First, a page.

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Crowdsourcing History

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Andrew Copeland
/
Maryland Historical Society

Crowdsourcing is a new term but it’s not a new idea. In the 19th century, thousands of volunteers submitted entries to the Oxford English Dictionary, for instance. But if you’ve ever used Wikipedia, you know the internet has made crowdsourcing possible on a much larger scale. Historians are among those taking advantage of the internet’s broad reach. How is our increased connectivity changing the way we tell stories about the past? We’ll talk with Denise Meringolo, a historian at the University of Maryland Baltimore County, and Joe Tropea, digital projects coordinator at the Maryland Historical Society, about how they’re collecting and archiving materials from the Baltimore Uprising of 2015.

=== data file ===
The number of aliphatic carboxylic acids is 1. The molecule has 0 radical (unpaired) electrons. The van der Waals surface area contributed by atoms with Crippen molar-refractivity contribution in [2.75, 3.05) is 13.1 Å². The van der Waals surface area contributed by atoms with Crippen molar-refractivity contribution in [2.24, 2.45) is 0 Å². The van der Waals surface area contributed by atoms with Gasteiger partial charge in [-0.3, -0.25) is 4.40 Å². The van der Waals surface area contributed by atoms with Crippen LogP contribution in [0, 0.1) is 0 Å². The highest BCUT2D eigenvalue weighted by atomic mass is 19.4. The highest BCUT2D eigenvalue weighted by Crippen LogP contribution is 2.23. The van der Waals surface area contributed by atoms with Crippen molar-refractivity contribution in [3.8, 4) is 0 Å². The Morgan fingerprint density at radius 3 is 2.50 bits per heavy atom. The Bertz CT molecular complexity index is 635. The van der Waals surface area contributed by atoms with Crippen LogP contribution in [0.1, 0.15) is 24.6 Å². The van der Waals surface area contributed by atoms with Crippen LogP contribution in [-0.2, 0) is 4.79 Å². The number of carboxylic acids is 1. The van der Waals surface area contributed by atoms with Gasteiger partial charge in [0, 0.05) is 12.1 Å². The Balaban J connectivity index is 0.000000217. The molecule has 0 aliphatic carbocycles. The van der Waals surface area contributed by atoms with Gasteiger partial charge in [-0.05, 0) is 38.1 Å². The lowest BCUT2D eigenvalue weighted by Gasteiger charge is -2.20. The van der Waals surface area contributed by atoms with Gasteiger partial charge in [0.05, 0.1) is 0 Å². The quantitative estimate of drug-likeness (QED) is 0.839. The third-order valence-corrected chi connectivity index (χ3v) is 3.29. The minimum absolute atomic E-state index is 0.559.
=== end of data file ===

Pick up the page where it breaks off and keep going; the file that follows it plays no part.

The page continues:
Aaron creates and produces original radio programs for WYPR. His current project is the neighborhood documentary series, Out of the Blocks, which earned the 2018 national Edward R Murrow Award. His past work includes the long-running weekly cultural program, The Signal, and the Smithsonian Folkways Recordings series, Tapestry of the Times. Aaron's stories have aired nationally on NPR's Morning Edition, All Things Considered, PRI’s Studio 360, & The World.
Andrea no longer works for On The Record.